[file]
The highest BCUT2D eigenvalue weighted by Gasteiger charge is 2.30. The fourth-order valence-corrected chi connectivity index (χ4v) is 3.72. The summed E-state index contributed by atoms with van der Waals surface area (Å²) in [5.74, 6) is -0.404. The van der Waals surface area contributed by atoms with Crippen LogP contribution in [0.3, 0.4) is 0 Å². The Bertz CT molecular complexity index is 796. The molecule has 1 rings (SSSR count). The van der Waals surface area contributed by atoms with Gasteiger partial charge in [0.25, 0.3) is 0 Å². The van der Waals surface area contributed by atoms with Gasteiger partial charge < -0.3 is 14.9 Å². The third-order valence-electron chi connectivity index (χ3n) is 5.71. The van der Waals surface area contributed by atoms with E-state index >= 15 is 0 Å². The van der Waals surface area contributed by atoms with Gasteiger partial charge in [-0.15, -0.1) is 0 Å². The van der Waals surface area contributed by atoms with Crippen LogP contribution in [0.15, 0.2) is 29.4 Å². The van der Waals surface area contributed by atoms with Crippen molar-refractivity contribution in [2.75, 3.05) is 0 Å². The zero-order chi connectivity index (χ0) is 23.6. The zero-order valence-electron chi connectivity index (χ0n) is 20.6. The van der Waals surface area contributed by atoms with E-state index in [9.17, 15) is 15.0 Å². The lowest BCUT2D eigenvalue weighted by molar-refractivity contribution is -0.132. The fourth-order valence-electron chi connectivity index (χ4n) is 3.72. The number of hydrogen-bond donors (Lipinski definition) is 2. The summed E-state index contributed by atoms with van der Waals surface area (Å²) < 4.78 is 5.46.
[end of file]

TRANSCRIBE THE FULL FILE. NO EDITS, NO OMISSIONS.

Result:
The highest BCUT2D eigenvalue weighted by Gasteiger charge is 2.30. The fourth-order valence-corrected chi connectivity index (χ4v) is 3.72. The summed E-state index contributed by atoms with van der Waals surface area (Å²) in [5.74, 6) is -0.404. The van der Waals surface area contributed by atoms with Crippen LogP contribution in [0.3, 0.4) is 0 Å². The Bertz CT molecular complexity index is 796. The molecule has 1 rings (SSSR count). The van der Waals surface area contributed by atoms with Gasteiger partial charge in [0.25, 0.3) is 0 Å². The van der Waals surface area contributed by atoms with Gasteiger partial charge < -0.3 is 14.9 Å². The third-order valence-electron chi connectivity index (χ3n) is 5.71. The van der Waals surface area contributed by atoms with E-state index >= 15 is 0 Å². The van der Waals surface area contributed by atoms with Gasteiger partial charge in [-0.15, -0.1) is 0 Å². The van der Waals surface area contributed by atoms with Crippen LogP contribution in [0.15, 0.2) is 29.4 Å². The van der Waals surface area contributed by atoms with Crippen molar-refractivity contribution in [2.75, 3.05) is 0 Å². The zero-order chi connectivity index (χ0) is 23.6. The zero-order valence-electron chi connectivity index (χ0n) is 20.6. The van der Waals surface area contributed by atoms with E-state index in [9.17, 15) is 15.0 Å². The lowest BCUT2D eigenvalue weighted by molar-refractivity contribution is -0.132. The fourth-order valence-electron chi connectivity index (χ4n) is 3.72. The number of hydrogen-bond donors (Lipinski definition) is 2. The summed E-state index contributed by atoms with van der Waals surface area (Å²) < 4.78 is 5.46.